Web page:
Case Report | Open Access
Intramuscular Hemangioma of the Forearm with Flexion Contracture
Intramuscular hemangiomas can be an infrequent but important cause of musculoskeletal pain. This report describes a 25-year-old male who presented with pain in the right forearm and contracture of the right hand for 4 years. Physical examination revealed severe tenderness of the midforearm with contracture of the flexor tendons in the index, middle, ring, and little fingers. Conventional radiography of the forearm revealed a soft tissue phlebolith. Magnetic resonance imaging showed a well-defined lobulated mass partially involving the FDP tendon. An intramuscular hemangioma within the deep anterior compartment of the forearm was suspected. Following surgical excision of the hemangioma, the patient’s symptoms resolved completely. In conclusion, intramuscular hemangioma can be a rare cause of flexion contracture of the hands and should be considered as a cause of a flexion contracture that fails to respond to conservative treatment.
Hemangiomas are abnormal proliferations of blood vessels, making up 7% of all benign soft tissue tumors [1, 2]. Intramuscular hemangiomas are rare and account for <0.8% of all hemangiomas . Chronic pain and a new mass are the most common presenting symptoms [4–6], and a muscle contracture may be present. Rounded soft tissue calcifications may be seen on X-ray, termed phleboliths, but MRI is the diagnostic procedure of choice . Multiple treatments are available for symptomatic intramuscular hemangiomas, and options include conservative management, systemic corticosteroids, embolization, radiation, sclerotherapy, and surgical excision [8, 9]. Nonoperative treatment may decrease symptoms as the malformation involutes, including activity modification, compression garments, elevation of the extremity, nonsteroidal anti-inflammatory drugs, and physical therapy . Surgical intervention is indicated in rapid tumor growth, intractable pain, risk of local skin necrosis, thrombocytopenia, cosmetic or functional impairment, or suspicion of malignancy [2, 10, 11]. Incomplete surgical excision is the greatest risk factor for recurrence, and inadequate excision can result in debilitating complications [10, 12]. Sclerotherapy, corticosteroids, radiation therapy, or embolization may be beneficial in complex, high-risk infiltrating lesions [4, 6, 13].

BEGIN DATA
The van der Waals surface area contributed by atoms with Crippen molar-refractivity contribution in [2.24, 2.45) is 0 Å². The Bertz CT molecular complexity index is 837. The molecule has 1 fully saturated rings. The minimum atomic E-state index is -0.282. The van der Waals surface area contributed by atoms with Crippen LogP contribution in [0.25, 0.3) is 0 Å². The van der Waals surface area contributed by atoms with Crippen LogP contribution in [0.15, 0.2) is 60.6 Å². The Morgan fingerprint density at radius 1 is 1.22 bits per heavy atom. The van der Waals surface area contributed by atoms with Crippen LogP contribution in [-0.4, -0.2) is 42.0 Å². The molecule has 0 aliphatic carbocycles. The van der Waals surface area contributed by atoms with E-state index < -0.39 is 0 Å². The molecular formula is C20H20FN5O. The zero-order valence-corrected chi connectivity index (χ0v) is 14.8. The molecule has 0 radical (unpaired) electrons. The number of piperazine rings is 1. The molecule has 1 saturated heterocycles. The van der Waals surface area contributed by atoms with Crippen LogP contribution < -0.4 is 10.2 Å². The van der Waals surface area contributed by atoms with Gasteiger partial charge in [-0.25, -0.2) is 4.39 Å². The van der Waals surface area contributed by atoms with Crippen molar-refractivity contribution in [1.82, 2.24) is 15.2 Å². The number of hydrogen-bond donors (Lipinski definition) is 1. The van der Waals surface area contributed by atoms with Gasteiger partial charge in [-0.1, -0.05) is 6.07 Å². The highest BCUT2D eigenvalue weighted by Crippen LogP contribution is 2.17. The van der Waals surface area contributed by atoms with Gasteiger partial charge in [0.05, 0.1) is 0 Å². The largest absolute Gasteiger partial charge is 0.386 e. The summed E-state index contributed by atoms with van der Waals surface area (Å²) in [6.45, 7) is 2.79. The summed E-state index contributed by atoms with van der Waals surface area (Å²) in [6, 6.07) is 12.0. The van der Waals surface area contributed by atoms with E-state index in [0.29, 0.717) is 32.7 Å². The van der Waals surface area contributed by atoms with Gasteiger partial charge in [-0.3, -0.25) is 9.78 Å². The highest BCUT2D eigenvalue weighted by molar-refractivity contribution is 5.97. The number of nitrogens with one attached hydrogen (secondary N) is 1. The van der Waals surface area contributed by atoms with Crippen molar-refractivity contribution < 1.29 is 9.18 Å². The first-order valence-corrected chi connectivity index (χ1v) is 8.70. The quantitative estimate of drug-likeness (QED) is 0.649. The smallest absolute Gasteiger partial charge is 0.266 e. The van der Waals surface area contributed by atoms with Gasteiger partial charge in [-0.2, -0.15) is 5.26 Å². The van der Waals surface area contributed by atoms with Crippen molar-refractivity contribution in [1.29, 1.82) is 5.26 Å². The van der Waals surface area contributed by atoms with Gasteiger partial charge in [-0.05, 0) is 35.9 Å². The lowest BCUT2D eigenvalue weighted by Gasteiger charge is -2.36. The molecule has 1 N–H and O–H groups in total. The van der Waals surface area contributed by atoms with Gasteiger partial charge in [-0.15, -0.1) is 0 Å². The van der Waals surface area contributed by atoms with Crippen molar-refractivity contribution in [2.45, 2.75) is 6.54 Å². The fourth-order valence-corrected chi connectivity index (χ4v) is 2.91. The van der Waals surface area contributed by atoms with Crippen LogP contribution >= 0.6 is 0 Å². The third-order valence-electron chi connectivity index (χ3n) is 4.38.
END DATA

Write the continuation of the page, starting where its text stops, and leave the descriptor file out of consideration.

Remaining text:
2. Case Report
A 25-year-old man presented with a painful flexion contracture of his right hand for four years. 10 years earlier, he had a motorcycle accident, injuring the right forearm. Following the injury, he had pain in his right forearm for several days, which improved with nonsteroidal anti-inflammatory drugs (NSAID). He was asymptomatic and had no movement deficits after the medication. Over the next few years, he gradually developed stiffness in his right index, middle, ring, and little fingers with pain in his right forearm and increasing difficulty in using the affected hand. He was unable to extend his metacarpophalangeal (MCP) joints, proximal interphalangeal (PIP) joints, and the distal interphalangeal (DIP) joints of the index, middle, ring, and little fingers. There were no constitutional symptoms like fever or weight loss.